Firms trim more jobs in Europe; recession fears rise
Updated: 2012-02-14 07:54
DALLAS, Texas - Global companies from NEC Corp to PepsiCo Inc and AstraZeneca PLC are chopping jobs more than three times faster than in 2011 as they brace for recession in Europe.
Announced workforce reductions surged to 94,369 through Friday from 26,561 a year earlier, according to data compiled by Bloomberg. Employers based in Western Europe accounted for the biggest group of job-cut disclosures, threatening to add to unemployment in the eurozone already running at a 13-year high.
Such firings are now running at the quickest pace to start a year since a 2009 peak, when the European and US economies shrank amid the deepest slump since World War II.
"The problems that the European Union has to deal with suggest that any recovery will be slow in coming and weak," said Allen Sinai, chief global economist at Decision Economics Inc. "Businesses have started to change their commitments in terms of their workforce in light of all the uncertainty."
Slowing economies in Europe and some developing markets were cited by NEC President Nobuhiro Endo on Jan 26 when the Tokyo-based maker of mobile phones and computers lopped 10,000 jobs. The London-based drugmaker AstraZeneca's Feb 2 plan for 7,300 firings follows the elimination of 21,600 positions since 2007.
Europe's weakness contrasts with a US labor market in which economists project more job creation this year than at any time since 2006. Even with PepsiCo joining 26 other companies in North America in disclosing cuts in 2012, fewer than 25 percent of the 8,700 jobs being trimmed at the company will be in the United States.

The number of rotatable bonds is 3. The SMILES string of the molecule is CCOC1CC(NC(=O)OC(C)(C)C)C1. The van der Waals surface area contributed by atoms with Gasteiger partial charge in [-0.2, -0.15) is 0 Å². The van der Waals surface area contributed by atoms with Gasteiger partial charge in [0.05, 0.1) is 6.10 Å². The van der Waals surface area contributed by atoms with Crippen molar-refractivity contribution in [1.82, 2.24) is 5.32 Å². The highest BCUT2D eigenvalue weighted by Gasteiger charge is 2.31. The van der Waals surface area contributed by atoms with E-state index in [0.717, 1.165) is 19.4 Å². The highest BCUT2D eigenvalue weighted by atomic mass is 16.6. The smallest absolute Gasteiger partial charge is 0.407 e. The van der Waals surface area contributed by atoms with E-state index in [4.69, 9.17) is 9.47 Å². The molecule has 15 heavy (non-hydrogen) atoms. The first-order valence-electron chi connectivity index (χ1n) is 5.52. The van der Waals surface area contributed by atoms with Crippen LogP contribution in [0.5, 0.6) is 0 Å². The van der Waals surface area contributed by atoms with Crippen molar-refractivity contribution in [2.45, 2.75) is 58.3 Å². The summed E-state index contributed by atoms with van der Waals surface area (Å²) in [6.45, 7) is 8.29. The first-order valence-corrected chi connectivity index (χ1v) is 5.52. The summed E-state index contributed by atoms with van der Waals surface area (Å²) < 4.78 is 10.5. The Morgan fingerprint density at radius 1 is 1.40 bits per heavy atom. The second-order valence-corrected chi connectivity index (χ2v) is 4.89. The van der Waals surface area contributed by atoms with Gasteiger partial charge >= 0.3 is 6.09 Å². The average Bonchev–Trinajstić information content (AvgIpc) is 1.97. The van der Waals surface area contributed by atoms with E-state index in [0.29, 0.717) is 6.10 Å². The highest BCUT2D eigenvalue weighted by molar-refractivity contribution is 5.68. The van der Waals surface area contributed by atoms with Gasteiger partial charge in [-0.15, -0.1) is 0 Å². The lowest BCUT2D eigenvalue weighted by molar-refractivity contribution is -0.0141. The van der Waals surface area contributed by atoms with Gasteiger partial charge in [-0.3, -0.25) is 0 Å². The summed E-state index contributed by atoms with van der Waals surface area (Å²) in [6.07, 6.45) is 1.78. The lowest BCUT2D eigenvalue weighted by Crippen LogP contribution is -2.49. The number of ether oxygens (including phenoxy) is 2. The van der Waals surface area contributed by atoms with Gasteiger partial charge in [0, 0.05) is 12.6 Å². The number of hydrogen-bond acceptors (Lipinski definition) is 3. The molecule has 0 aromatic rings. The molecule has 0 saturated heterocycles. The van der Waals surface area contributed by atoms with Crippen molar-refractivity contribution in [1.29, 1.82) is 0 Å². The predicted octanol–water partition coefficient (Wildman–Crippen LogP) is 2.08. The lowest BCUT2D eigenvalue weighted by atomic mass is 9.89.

Joblessness in the US slid to 8.3 percent in January amid the fastest growth in nonfarm payrolls in nine months. December's unemployment rate in the eurozone reached 10.4 percent, the highest since June 1998.
"We look at the same data as everybody else," said Michael Lamach, chief executive officer of the Ireland-based Ingersoll Rand PLC. "But the part that we probably interpret less positively is Europe."
Europe revenue may fall as much as 12 percent in 2012 at the maker of Trane air conditioners as business dwindles and the euro weakens, Lamach said. Ingersoll Rand expects $50 million in unspecified European restructuring costs, possibly including job cuts.
"There's a recession in Europe right now," said Jay Bryson, senior global economist with Wells Fargo Securities LLC.
"The confidence shock on financial markets in the second half of last year has translated in a drop in orders and activity," Clemente De Lucia, a BNP Paribas economist, said in an interview from Paris. "The employment situation remains tough as business sentiment on activity hasn't recovered."
While an EU recession will last only a couple of quarters before growth resumes in the second half of 2012, the pullback in public-sector spending may mean slower European expansion persists for years, said Gerd Hassel, an economist at BHF Bank AG in Frankfurt.
"It's simply the austerity measures that dampen consumer expectations," Hassel said in an interview. That backdrop means CEOs "are very reluctant to increase their production".